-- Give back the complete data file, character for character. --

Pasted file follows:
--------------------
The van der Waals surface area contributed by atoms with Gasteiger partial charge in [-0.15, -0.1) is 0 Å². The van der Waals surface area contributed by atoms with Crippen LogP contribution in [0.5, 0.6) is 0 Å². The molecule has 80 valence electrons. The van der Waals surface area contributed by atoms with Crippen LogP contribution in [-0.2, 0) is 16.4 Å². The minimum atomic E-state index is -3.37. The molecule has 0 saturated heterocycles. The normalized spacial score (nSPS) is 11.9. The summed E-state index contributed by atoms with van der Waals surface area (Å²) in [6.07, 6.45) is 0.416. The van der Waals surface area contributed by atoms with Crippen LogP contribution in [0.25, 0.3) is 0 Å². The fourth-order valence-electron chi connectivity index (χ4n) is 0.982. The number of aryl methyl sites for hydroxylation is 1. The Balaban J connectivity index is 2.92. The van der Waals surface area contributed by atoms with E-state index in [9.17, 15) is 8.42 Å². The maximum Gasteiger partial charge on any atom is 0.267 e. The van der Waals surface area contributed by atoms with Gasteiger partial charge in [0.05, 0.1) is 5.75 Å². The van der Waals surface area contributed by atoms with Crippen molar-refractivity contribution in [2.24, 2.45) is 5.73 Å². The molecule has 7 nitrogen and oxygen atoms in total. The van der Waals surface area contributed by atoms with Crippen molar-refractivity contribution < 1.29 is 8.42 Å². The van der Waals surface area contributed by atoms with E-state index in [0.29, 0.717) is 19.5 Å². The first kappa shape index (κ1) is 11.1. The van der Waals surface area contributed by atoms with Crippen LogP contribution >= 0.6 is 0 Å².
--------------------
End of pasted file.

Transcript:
The van der Waals surface area contributed by atoms with Gasteiger partial charge in [-0.15, -0.1) is 0 Å². The van der Waals surface area contributed by atoms with Crippen LogP contribution in [0.5, 0.6) is 0 Å². The molecule has 80 valence electrons. The van der Waals surface area contributed by atoms with Crippen LogP contribution in [-0.2, 0) is 16.4 Å². The minimum atomic E-state index is -3.37. The molecule has 0 saturated heterocycles. The normalized spacial score (nSPS) is 11.9. The summed E-state index contributed by atoms with van der Waals surface area (Å²) in [6.07, 6.45) is 0.416. The van der Waals surface area contributed by atoms with Crippen LogP contribution in [0.25, 0.3) is 0 Å². The fourth-order valence-electron chi connectivity index (χ4n) is 0.982. The number of aryl methyl sites for hydroxylation is 1. The Balaban J connectivity index is 2.92. The van der Waals surface area contributed by atoms with E-state index in [9.17, 15) is 8.42 Å². The maximum Gasteiger partial charge on any atom is 0.267 e. The van der Waals surface area contributed by atoms with Gasteiger partial charge in [0.05, 0.1) is 5.75 Å². The van der Waals surface area contributed by atoms with Crippen molar-refractivity contribution in [2.24, 2.45) is 5.73 Å². The molecule has 7 nitrogen and oxygen atoms in total. The van der Waals surface area contributed by atoms with Crippen molar-refractivity contribution < 1.29 is 8.42 Å². The van der Waals surface area contributed by atoms with E-state index in [0.29, 0.717) is 19.5 Å². The first kappa shape index (κ1) is 11.1. The van der Waals surface area contributed by atoms with Crippen LogP contribution >= 0.6 is 0 Å².